Monday, October 18, 2010

Tropical October...

The weather was so warm this past week it made me thirsty for tropical drinks. Me - I could do a Mojito or a Mai Tai anytime, even in the dead of winter. I just love the taste of tequila, rum and fruit.

Rick Bayless always comes up with something to put a new twist on an old tradition. Here, Cuban mojitos are made Mexican with tequila instead of rum.

The next drink recipe pairs my favorite Mexican beer, Tecate, with tequila and mint.

Both drinks are a great addition to any Mexican fiesta. For something different, I’m serving both to my neighbors for our Day of the Dead party.

The recipes make Eight 12-ounce cocktails.

Bon Appetit!

Mojito Mexicano

8 large springs of fresh mint

1 ½ cups Simple Syrup

Ice Cubes

2 cups 100% silver tequila

1 ½ cups fresh lime juice

Sparkling water or club soda

Put the leaves stripped off a single sprig of mint into each cocktail glass – you’ll need about 10 leaves for each drink. Put 3 tablespoons of simple syrup in each glass. Use a muddler (or the handle of a wooden spoon) to crush the mint, releasing its flavor into the syrup. Fill each glass with ice. Measure in the tequila – ¼ cup per glass and the lime juice – 3 tablespoons per glass. Mix and top off each glass with a little sparkling water or soda.

Tecate Mojitos

3/4 cup sugar

48 large mint leaves

1/2 cup fresh lime juice

1/2 cup white rum or silver tequila

Four 12-ounce cans of Tecate beers (or other light, citrus-y tasting beer)


In a small saucepan combine the sugar and 3/4 cup water. Bring to a simmer, stirring to dissolve the sugar. Cool.

For each drink, place 6 mint leaves in the bottom of a 10 to 12 ounce glass. Add 2 tablespoons of the sugar syrup plus 1 tablespoon each of the lime juice and rum or tequila. Crush (muddle) the mint into the liquid with a muddler or the back of a spoon or fork to release its flavor. Fill the glass about 3/4 full with ice cubes. Slowly pour in half of one of the beers, stir well with a long-handled spoon and serve right away.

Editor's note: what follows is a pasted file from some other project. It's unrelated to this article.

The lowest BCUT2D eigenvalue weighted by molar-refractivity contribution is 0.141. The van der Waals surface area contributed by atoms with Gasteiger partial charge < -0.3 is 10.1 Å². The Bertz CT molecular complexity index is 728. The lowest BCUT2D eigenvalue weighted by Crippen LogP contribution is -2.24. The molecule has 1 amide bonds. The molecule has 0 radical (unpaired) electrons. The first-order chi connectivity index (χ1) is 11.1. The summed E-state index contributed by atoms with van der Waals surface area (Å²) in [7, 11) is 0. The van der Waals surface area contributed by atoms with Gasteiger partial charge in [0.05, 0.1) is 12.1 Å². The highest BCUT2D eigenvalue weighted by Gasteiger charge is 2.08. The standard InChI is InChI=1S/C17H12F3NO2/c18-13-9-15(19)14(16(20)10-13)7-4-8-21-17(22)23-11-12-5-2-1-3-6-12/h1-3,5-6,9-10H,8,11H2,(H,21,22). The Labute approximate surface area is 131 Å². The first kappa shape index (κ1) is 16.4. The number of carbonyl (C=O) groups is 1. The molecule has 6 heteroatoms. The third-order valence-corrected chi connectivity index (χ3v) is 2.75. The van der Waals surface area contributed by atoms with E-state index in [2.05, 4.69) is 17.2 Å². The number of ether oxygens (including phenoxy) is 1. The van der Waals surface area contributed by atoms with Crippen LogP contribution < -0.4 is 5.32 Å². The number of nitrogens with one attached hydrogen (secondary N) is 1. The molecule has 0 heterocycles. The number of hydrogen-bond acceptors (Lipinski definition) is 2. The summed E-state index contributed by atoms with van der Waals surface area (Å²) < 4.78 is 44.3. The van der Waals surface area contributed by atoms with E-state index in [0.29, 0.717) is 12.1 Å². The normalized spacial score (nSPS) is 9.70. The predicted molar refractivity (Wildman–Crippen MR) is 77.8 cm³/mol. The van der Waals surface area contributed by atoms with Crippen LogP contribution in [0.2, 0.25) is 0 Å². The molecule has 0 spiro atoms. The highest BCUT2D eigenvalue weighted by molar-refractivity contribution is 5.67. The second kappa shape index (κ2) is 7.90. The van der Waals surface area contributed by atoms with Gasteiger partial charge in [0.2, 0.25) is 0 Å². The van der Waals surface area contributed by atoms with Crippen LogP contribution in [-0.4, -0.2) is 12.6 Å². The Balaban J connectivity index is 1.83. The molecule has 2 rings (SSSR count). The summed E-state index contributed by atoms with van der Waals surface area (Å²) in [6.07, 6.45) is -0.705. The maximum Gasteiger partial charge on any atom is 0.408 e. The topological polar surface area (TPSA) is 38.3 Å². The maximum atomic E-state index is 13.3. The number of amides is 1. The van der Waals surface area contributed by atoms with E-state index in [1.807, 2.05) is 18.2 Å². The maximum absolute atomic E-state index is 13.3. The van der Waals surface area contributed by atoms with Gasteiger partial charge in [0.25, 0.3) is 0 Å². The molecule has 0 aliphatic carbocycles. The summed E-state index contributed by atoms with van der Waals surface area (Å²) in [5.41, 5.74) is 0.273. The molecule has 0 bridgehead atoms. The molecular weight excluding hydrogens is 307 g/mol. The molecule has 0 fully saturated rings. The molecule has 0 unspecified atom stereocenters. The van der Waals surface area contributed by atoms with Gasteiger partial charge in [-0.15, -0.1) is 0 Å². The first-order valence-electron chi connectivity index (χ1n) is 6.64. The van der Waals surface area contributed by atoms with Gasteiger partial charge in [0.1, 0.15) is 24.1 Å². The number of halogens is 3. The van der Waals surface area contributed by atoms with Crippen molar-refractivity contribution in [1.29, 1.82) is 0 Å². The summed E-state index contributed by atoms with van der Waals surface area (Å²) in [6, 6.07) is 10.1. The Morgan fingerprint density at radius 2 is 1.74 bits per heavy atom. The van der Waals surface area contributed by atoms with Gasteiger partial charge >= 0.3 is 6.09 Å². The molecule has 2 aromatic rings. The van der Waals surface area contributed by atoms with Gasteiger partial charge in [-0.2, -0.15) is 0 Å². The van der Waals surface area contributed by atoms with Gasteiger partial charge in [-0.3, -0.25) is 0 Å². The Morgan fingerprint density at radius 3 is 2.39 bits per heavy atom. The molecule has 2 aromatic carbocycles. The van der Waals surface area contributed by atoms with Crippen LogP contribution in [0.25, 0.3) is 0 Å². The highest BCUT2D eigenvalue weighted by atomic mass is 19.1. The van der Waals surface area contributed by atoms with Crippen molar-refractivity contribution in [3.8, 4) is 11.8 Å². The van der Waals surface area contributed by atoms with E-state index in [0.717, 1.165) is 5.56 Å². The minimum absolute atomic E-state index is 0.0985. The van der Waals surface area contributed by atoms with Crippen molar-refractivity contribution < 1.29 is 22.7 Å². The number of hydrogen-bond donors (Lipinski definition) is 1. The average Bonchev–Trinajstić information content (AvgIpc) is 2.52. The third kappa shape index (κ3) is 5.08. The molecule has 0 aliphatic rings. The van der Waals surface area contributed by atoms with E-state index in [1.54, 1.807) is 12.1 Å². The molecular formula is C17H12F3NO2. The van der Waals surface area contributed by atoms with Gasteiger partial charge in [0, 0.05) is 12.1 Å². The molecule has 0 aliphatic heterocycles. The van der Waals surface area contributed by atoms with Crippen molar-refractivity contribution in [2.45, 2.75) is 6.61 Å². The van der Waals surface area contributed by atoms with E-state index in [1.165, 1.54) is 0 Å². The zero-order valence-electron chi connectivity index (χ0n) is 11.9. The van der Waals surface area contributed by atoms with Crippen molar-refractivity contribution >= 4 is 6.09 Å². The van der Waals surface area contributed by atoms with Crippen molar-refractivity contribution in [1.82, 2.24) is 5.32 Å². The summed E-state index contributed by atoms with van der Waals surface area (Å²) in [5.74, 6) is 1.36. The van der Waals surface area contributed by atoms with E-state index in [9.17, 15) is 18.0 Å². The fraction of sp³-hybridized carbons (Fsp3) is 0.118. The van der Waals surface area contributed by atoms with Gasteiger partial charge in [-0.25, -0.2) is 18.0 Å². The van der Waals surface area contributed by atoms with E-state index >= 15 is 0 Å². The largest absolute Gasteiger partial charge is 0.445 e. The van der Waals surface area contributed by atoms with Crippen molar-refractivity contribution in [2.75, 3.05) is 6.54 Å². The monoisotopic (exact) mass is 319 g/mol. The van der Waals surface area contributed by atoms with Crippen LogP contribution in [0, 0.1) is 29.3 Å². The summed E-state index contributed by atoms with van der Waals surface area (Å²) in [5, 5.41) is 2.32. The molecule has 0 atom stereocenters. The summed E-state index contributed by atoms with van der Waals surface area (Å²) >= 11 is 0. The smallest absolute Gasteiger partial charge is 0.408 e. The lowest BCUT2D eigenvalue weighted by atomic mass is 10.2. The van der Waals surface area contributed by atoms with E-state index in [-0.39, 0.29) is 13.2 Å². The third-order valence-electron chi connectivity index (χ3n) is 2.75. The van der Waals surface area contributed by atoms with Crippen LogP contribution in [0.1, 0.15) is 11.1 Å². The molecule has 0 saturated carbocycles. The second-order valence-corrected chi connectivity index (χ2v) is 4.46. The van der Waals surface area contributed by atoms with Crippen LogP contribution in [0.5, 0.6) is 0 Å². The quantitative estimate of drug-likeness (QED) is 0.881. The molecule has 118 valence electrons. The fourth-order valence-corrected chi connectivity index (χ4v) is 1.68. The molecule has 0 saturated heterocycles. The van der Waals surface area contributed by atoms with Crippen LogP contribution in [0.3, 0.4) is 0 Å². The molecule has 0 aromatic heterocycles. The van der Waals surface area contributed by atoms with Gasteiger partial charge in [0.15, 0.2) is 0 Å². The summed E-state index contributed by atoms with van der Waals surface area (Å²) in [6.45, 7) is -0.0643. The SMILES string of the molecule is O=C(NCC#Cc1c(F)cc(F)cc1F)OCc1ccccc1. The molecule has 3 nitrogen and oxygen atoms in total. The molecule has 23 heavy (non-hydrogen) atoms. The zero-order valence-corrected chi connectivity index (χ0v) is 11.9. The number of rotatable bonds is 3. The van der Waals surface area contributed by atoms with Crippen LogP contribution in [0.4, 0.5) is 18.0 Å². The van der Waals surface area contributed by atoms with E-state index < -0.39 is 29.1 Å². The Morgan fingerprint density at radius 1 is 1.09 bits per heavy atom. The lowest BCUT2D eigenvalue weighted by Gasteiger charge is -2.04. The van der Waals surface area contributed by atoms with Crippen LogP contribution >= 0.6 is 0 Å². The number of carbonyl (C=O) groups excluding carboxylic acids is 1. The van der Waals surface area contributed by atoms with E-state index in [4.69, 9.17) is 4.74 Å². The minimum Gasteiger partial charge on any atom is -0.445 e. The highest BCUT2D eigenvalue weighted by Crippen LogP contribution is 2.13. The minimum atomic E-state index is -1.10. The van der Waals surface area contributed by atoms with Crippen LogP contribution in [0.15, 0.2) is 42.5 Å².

I also tried this recipe for one of my favorites – the Mai Tai. There are good Mai Tais and they are really bad Mai Tais…and few in-between. This one, made from scratch, was one of the best I’ve had outside of Trader Vics.

Mai Tai

1 ounce light rum

1 ounce gold rum

½ ounce orgeat syrup (recipe follows)

½ ounce orange CuraƧao or Cointreau

Juice of 1 lime.

Combine ingredients in a shaker with crushed or cracked ice and shake vigorously. Pour, with shaken ice, into a double old-fashioned glass and garnish with the spent lime shell and a sprig of fresh mint. Some like to float an extra 1/2 ounce of dark rum atop it. Serves 1…just for you!

Homemade Orgeat Syrup

1.1 pounds blanched or toasted blanched almonds

1.5 pounds sugar (1/2 demerara, 1/2 white)

1 tablespoon orange-flower water

2 teaspoons almond extract.

Combine almonds with 11 ounces of water in a blender and blend briefly until uniformly but roughly chopped. Pour into a nonreactive bowl and add one liter of boiling water. Stir well and let stand for three hours. Line a sieve or chinois with overlapping layers of fine cheesecloth, arranging them in an X pattern and leaving a fair amount trailing over to grab hold of. Pour in the mixture and allow it to filter through, assisting with a wooden spoon if necessary. Fold up the ends of the cheesecloth carefully to trap the pulp in a bag and squeeze out the remaining liquid. (This is important, as the pulp retains a fair amount of emulsion.) Discard cheesecloth and pulp. Place emulsion mixture in a pan, add sugar and heat mildly through (140 degrees or less), stirring until sugar is fully dissolved. Remove from heat and allow to cool to room temperature. Add orange-flower water and almond extract and funnel into a clean, capped bottle to refrigerate. Optionally you may add 2 or 3 ounces of vodka to the syrup, as a preservative. Yields about 1.6 liters.

Bon Appetit! Is it Friday yet?